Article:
By Dan Clendenin
What does the world look like when all of humanity is on lockdown at home? In many ways, the answer is depressingly obvious: daily death tolls, bitter politics, economic collapse, social disruptions, and empty streets in our biggest cities.
Looked at differently, though, a few people are finding some silver linings in our dark clouds.
As I tried to look beyond the horrible headlines, I got some much-needed encouragement from an unlikely source — the nightly news. On the PBS News Hour, Jeffrey Brown did a short piece called “what the world looks like when humanity stays at home” (April 21, 2020). My ears perked up when Brown started and finished his segment with a line of poetry that sounded familiar. Despite the horrors of the pandemic, some people are finding a “strange beauty” in our new normal. It’s what the poet Gerard Manley Hopkins called “all things counter, original, spare, strange.”
After the PBS segment, I found the complete poem on our JWJ website. It’s called Pied Beauty.
GLORY be to God for dappled things —
For skies of couple-colour as a brinded cow;
For rose-moles all in stipple upon trout that swim;
Fresh-firecoal chestnut-falls; finches’ wings;
Landscape plotted and pieced — fold, fallow, and plough;
And áll trádes, their gear and tackle and trim.
All things counter, original, spare, strange;
Whatever is fickle, freckled (who knows how?)
With swift, slow; sweet, sour; adazzle, dim;
He fathers-forth whose beauty is past change:
Brown omitted Hopkins’s doxology, as was appropriate for his piece, but Pied Beauty calls believers to praise God for all the strange beauty in the world. Not just the obviously beautiful things, but beauty that is unconventional, rare, and even contrary — the shadowy, dappled, mottled, pied or variegated, fickle (changeable), fallow and at rest, things sour as well as sweet, things dim as well as dazzling, that which is slow and not just fast.
In a normal year, Brown noted, Paris is the biggest tourist destination in the world, with 30 million visitors a year. But now its streets are empty, and the Louvre is closed. Nonetheless, some people are experiencing a “strange beauty” in all that urban quiet.
“Despite the horrible reasons that this is happening,” said one Parisian, “I think that there’s a lot of gifts to be had, to have the entire world stop at the same time.” Her comment reminded me of a woman in France who once complained to me that Paris was so routinely crowded that she could never take her grand daughter there to see the sites. Now she can.
In the sacred space of St. Peter’s Square, Pope Francis was a solitary figure giving his Easter blessing. There were similar scenes, Brown observed, in Mecca, on the empty beaches of Rio de Janeiro, and on the canals of Venice without a gondola in sight.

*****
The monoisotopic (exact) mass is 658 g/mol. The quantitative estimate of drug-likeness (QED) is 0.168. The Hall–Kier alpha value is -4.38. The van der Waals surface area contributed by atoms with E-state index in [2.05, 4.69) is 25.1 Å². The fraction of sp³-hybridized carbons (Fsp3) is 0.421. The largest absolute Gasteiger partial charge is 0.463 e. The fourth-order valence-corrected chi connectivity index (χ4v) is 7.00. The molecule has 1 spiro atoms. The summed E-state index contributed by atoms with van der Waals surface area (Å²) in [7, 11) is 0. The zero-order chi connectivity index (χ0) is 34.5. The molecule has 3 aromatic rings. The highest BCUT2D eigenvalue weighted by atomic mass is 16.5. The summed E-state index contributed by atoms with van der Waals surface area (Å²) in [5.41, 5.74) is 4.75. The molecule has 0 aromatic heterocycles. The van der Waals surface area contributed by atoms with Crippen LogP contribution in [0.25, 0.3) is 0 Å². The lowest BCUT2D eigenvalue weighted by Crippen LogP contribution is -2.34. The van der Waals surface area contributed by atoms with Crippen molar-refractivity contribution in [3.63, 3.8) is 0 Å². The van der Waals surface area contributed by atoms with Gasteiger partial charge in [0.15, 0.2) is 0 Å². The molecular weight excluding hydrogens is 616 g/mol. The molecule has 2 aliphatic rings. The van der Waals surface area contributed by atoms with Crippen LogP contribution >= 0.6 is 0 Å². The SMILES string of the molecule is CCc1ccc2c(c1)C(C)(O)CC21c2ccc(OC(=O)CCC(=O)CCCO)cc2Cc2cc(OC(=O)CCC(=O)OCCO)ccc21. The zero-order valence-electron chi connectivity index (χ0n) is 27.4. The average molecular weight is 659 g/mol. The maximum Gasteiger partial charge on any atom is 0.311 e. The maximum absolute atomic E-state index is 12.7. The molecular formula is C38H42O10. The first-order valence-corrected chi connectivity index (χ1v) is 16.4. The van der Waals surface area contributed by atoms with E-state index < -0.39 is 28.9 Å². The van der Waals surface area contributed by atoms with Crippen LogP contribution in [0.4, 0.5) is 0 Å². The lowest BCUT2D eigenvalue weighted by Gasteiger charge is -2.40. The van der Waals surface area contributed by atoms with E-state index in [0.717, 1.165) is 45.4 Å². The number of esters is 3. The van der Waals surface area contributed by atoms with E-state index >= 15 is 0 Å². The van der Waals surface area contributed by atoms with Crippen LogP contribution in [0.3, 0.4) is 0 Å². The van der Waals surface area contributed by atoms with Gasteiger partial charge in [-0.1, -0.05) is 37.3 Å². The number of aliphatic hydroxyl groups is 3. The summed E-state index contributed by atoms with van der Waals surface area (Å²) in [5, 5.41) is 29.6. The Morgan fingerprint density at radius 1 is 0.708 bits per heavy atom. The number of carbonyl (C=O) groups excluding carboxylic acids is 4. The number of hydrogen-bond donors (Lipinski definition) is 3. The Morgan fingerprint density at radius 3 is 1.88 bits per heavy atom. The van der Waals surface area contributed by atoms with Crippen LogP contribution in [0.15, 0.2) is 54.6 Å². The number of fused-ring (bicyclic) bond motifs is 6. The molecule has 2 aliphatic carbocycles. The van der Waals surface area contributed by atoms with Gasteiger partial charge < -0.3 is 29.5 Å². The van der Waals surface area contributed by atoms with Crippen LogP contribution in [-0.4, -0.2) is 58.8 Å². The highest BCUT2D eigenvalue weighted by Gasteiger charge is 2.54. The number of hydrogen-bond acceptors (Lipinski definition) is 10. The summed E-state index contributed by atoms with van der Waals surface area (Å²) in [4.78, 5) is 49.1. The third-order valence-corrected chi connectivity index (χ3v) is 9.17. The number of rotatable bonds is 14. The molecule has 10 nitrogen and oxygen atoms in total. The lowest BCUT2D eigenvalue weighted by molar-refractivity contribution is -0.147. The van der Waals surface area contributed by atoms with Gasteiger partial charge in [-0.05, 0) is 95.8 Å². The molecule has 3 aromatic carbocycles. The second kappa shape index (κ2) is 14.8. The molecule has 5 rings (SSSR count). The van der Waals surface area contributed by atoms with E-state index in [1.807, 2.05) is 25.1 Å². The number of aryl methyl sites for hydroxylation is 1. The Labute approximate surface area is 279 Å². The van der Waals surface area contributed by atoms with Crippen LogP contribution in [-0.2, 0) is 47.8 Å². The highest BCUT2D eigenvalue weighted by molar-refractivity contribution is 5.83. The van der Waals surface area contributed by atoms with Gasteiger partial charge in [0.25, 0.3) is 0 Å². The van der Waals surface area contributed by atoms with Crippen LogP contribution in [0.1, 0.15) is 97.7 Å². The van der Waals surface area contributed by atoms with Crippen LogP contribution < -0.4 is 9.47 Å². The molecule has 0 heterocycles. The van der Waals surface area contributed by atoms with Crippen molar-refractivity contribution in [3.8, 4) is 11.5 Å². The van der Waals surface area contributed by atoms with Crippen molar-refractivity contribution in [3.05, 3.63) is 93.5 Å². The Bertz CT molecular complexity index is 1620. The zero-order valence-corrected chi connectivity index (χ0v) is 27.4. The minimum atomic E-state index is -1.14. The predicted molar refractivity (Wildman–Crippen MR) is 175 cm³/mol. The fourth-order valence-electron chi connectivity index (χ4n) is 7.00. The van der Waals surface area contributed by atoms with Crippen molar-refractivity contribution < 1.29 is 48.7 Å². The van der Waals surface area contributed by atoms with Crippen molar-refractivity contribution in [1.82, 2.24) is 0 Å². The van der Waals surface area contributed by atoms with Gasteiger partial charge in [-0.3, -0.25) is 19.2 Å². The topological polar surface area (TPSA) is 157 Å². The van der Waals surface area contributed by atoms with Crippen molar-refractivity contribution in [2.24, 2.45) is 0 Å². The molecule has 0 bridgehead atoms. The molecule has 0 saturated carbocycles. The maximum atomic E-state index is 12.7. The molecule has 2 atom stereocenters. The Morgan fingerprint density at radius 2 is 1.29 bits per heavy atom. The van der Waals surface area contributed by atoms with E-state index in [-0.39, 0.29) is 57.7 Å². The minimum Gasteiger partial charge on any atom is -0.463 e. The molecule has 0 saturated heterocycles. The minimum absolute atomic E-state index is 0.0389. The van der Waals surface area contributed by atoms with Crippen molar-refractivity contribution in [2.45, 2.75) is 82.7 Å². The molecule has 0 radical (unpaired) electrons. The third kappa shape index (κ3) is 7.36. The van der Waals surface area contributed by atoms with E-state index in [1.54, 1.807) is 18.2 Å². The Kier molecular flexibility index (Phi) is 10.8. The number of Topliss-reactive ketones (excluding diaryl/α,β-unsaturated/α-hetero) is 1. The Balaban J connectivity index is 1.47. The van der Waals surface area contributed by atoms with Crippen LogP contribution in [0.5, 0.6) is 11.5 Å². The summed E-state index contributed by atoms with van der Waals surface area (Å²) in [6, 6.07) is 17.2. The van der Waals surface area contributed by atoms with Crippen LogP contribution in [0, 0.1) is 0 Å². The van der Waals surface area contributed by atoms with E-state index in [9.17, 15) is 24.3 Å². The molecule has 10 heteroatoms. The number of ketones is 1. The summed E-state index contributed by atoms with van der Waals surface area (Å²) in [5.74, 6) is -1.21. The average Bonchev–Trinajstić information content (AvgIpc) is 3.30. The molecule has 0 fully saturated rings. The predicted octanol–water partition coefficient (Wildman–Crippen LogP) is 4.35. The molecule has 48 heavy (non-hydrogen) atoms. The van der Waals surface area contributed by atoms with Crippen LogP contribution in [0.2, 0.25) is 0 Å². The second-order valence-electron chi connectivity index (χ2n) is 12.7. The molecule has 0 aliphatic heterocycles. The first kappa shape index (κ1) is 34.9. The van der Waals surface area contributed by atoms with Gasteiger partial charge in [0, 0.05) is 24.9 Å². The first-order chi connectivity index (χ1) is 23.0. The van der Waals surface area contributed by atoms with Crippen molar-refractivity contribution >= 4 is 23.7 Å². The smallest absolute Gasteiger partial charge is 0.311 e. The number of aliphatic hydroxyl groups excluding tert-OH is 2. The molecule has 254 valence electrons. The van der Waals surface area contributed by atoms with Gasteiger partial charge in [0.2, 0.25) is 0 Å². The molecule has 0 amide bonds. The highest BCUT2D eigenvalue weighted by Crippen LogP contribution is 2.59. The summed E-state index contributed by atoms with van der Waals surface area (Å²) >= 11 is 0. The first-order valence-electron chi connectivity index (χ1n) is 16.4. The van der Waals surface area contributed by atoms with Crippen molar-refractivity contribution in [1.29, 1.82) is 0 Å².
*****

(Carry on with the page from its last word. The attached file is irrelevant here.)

In many of these newly empty places, the air and water have become cleaner. It’s like the planet has healed itself. Wuhan, Milan, and Los Angeles (the best air quality in 25 years) all report significant drops in pollution levels. Several scientific studies report renewed bird activity in some places because of cleaner air and less human noise.
Were it not for the lockdown of all humanity at home, said Brown, these are “sights and sounds rarely, if ever, experienced.” And so he closed his piece just as he began it, by commending the strange beauty that Hopkins says is a cause to praise God: “all things counter, original, spare, strange.”
About the same time as this PBS segment, at dinner one night my son mentioned a British study that I could barely believe until I looked it up myself. In a survey of 4,343 people that was commissioned by the Royal Society of Arts, alongside The Food Foundation, only 9% (!) of Britons reported that they wanted life to return to “normal” once the pandemic lockdown is over. That means over 90% are experiencing significant goodness and beauty amidst all the horror.
For many people the pandemic has been a wake up call to things that really matter: over half of the respondents (54%) reported that they hope to make changes in their lives, and that they hope the entire country will learn positive things from the hard times. Others said that they were experiencing more gratitude — 42% of participants said they value food and other essentials more since the pandemic.
More people are cooking (38%), spending less money (61%), and enjoying the experience of cleaner air (51%). About 40% of people reported a greater sense of community with family and friends. Matthew Taylor, chief executive of the RSA, said that while it was right that the immediate emergency was the priority, “we must use this time to imagine a better future.”
Professor Tom MacMillan from the Royal Agricultural University, and research head of the RSA’s commission, said: “This data shows there is a real appetite for change, and for the nation to learn from this crisis. People are trying new things and noticing differences, at home, in their work and in communities.” MacMillan said this was especially apparent when it comes to food, farming and the countryside.
Back in 2004 the economist Paul Romer suggested that “a crisis is a terrible thing to waste.” That is, some of our worst experiences provide fertile ground for our best opportunities. There are opportunities now in the midst of the pandemic to re-shape our personal and collective selves in different and better ways. To see the strange beauty of the unconventional. To cultivate gratitude. To reconnect with family and friends. To commit ourselves to what matters most. The pandemic challenges us: what sort of people, community, nation, and world do we want to be when this nightmare is over?
Dan Clendenin: firstname.lastname@example.org
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